What's going on with stray cats in Hawaii?
Like most places on Earth, Hawaii has a cat overpopulation problem.
Cats reproduce very quickly, and can give birth to multiple litters in one year. The average litter is 4-6 kittens. You can probably see why the overpopulation problem has gotten out of control.
Hawaii has a massive population of free-roaming cats. An estimated 2 million cats live on the various different islands of Hawaii. That’s half a million more than the human population of the state.
Stray cats compared to feral cats
It’s important to note the difference between stray cats and feral cats. Stray cats are cats who have been socialized with humans, and have been abandoned. This means they are familiar with humans and are likely interested in contact with humans. Feral cats are cats who have either never been in the company of a human or who have been living outside for so long they are no longer interested in human contact. You can read more about the difference between feral cats and stray cats here! Together, they make up “free-roaming cats.”
For the purposes of this article, the words “stray cats” will be used to mean both feral cats and stray cats.
Hawaii government wanted to kill stray cats
Earlier this year, the Hawaiian government proposed a bill, HB 1987, that would have led to thousands of stray cats in Hawaii being put to death. It would have provided the funding for the cruel mass-poisoning of free-roaming cats in Hawaii, in a manner modeled after the way stray cats were killed recently in Australia.
Thankfully, the bill was shot down, thanks to citizens speaking up for the cats and signing petitions.
But why would such a horrifying bill be introduced in the first place?
Hawaii: The “Extinction Capital” of the World
In Hawaii, many species are rapidly going extinct. In fact, Hawaii has been dubbed “the extinction capital of the world.”
95 of 142 bird species that were unique to Hawaii and found nowhere else on Earth have gone extinct. 33 of the remaining birds are considered to be endangered. And 11 of those have not been seen for years and years … and are very likely extinct.
For example, the alala, or the “Hawaiian Crow.” Alalas were crow-like birds that native Hawaiians viewed as an animal who would guide spirits to the afterlife. However, alalas have not been spotted in the wild since 2002. Efforts are under way to breed the few remaining alalas – who live in captivity – and release them into the wild to bring the population back.
Throughout history, people from other lands have moved to Hawaii and brought non-native species of plants and animals – these are called “invasive species.” Invasive species can pose a huge threat to the native populations living there.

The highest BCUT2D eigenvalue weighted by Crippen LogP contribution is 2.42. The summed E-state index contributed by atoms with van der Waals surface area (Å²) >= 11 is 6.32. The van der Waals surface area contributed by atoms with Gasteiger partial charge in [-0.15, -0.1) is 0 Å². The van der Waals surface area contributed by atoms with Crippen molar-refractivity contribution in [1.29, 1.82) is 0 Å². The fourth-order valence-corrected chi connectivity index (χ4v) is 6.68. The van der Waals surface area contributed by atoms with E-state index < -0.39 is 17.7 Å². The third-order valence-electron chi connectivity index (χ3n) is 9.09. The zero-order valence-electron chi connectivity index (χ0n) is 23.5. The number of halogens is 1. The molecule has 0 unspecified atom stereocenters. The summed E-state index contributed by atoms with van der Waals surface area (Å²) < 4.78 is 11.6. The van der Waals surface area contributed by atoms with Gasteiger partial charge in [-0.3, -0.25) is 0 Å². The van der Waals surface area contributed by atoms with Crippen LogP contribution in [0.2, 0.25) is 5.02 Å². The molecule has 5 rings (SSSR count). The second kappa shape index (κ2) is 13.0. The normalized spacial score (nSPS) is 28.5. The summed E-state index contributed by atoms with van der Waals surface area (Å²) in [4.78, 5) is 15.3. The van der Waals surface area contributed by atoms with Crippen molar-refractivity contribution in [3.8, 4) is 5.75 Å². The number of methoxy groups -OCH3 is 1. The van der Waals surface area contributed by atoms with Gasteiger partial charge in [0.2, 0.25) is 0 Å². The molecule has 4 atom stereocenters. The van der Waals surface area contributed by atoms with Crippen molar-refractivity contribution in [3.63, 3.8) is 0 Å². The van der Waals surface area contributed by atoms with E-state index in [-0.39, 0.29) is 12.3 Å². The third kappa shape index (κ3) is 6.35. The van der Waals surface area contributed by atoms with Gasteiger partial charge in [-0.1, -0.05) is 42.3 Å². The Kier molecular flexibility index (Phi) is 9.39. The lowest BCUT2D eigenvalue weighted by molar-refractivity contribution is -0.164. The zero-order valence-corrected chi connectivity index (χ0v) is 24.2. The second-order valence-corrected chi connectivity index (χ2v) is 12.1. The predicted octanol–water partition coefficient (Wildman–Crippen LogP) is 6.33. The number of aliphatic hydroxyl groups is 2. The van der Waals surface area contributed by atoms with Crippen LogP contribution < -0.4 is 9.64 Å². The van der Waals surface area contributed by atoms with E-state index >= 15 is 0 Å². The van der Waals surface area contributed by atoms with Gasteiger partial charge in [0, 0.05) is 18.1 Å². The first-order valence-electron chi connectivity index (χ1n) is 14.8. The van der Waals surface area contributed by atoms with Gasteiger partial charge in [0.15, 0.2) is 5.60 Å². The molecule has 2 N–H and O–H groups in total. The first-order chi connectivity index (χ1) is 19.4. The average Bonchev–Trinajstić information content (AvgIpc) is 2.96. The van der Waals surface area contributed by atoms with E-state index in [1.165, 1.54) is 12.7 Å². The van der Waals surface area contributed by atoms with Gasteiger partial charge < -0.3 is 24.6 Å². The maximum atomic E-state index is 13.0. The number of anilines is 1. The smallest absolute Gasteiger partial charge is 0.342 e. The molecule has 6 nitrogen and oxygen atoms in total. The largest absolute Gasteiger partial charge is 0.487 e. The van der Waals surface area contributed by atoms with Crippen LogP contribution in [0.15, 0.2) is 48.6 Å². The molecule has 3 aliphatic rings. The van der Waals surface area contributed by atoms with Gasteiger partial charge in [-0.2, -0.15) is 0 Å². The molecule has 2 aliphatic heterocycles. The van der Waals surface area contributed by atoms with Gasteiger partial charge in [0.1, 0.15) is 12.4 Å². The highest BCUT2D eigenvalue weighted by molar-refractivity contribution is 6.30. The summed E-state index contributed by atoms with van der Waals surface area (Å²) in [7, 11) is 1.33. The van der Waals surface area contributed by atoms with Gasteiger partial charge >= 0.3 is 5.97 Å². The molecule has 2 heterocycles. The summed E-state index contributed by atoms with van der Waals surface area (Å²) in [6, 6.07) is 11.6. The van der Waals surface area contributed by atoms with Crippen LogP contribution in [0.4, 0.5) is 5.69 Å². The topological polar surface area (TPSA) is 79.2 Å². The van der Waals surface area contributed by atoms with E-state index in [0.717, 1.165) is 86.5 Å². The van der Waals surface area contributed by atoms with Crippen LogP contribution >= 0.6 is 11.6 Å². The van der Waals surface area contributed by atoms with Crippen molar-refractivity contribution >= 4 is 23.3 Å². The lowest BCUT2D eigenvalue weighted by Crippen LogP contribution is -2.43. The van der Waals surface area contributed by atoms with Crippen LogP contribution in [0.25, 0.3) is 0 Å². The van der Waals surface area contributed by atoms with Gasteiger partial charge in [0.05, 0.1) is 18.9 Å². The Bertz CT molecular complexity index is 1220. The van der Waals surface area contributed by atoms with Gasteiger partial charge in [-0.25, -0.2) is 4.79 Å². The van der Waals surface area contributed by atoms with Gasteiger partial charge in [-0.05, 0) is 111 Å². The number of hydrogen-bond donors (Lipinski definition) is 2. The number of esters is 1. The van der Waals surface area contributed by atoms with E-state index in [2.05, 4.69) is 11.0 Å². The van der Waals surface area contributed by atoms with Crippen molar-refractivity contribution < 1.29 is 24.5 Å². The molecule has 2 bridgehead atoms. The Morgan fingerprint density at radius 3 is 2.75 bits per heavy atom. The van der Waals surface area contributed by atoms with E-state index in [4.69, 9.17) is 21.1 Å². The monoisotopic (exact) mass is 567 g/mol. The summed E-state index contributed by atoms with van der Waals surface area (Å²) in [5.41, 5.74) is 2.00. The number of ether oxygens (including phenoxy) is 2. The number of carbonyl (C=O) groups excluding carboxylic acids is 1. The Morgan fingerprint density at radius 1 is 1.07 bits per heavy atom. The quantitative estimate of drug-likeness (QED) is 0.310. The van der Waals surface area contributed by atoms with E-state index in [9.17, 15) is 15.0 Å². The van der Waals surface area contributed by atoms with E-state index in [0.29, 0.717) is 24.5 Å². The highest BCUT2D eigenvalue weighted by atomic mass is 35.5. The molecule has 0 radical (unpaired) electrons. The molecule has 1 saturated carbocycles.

Dangers of invasive species
Invasive species pose a threat to ecosystems. Have you ever seen kudzu? Kudzu, sometimes used for medicinal purposes, is a vine native to Asia that was brought to the U.S. mainland in the late 1800s and is also in Hawaii. As an invasive species, it has rapidly taken over many natural areas. It leads to other plants being smothered or blocked from sunlight.
We love cats! Cats are only ONE of many factors believed to be contributing to the decline of bird populations on the islands, including habitat loss and mosquito-borne illness.
But many people consider them to be an invasive species of Hawaii. Government officials believe the ecosystem is not equipped to handle the number of cats currently living in Hawaii. The birds have not evolved to have defensive skills in place to protect themselves.
Unfortunately, when there are large numbers of free-roaming cats, they can damage local ecosystems. Cats are skilled hunters, and these instincts are hard-wired into them. Cats don’t only kill for food or to survive – they hunt because it’s deeply ingrained in them. A researcher tracked one cat who, over a 3-day period, killed 9 chicks of an endangered bird.
According to the Hawaii Invasive Species Council, cats also carry a dangerous parasite, Toxoplasma gondii. This parasite doesn’t harm cats, but is deadly to many other animals such as birds. It causes organ failure and eventual death, and is nearly impossible to treat.
But none of this is the fault of cats! And killing cats to save other animals is not only ironic, but cruel.
Why Blaming Stray Cats Doesn’t Make Sense
Cats are just doing what cats do. It isn’t their fault that they exist, and we shouldn’t punish them for being born.
What we need is a solution that solves the problem right at its source!
Spay and Neuter
You may be familiar with programs such as ‘trap, neuter, return” (TNR). Cats will be caught and taken to the veterinarian to undergo spay or neuter surgery, and then returned to the place that they were caught from.
TNR programs do incredible work. However, they are expensive, challenging, and time-consuming.
Catching the cats can be challenging as they are often afraid of humans. And once they have had the spay or neuter surgery, they need time to recover before being released.
Spay and neuter is the most effective way to reduce population, but the way it is currently carried out needs an upgrade!
Spay and Neuter … Cookie?!
That’s why 600 Million Dogs is working on a Cookie to spay and neuter dogs and cats in just one dose.
The Cookie is in the research and development stage, but is being designed to be safe, effective, and permanent.
We should do everything we can to prevent more species from going extinct. However, killing animals to save animals is not a solution. Cats should not be brutally poisoned just because people believe there are too many of them.
Help support our efforts to prevent the suffering of hundreds of millions of animals across the world!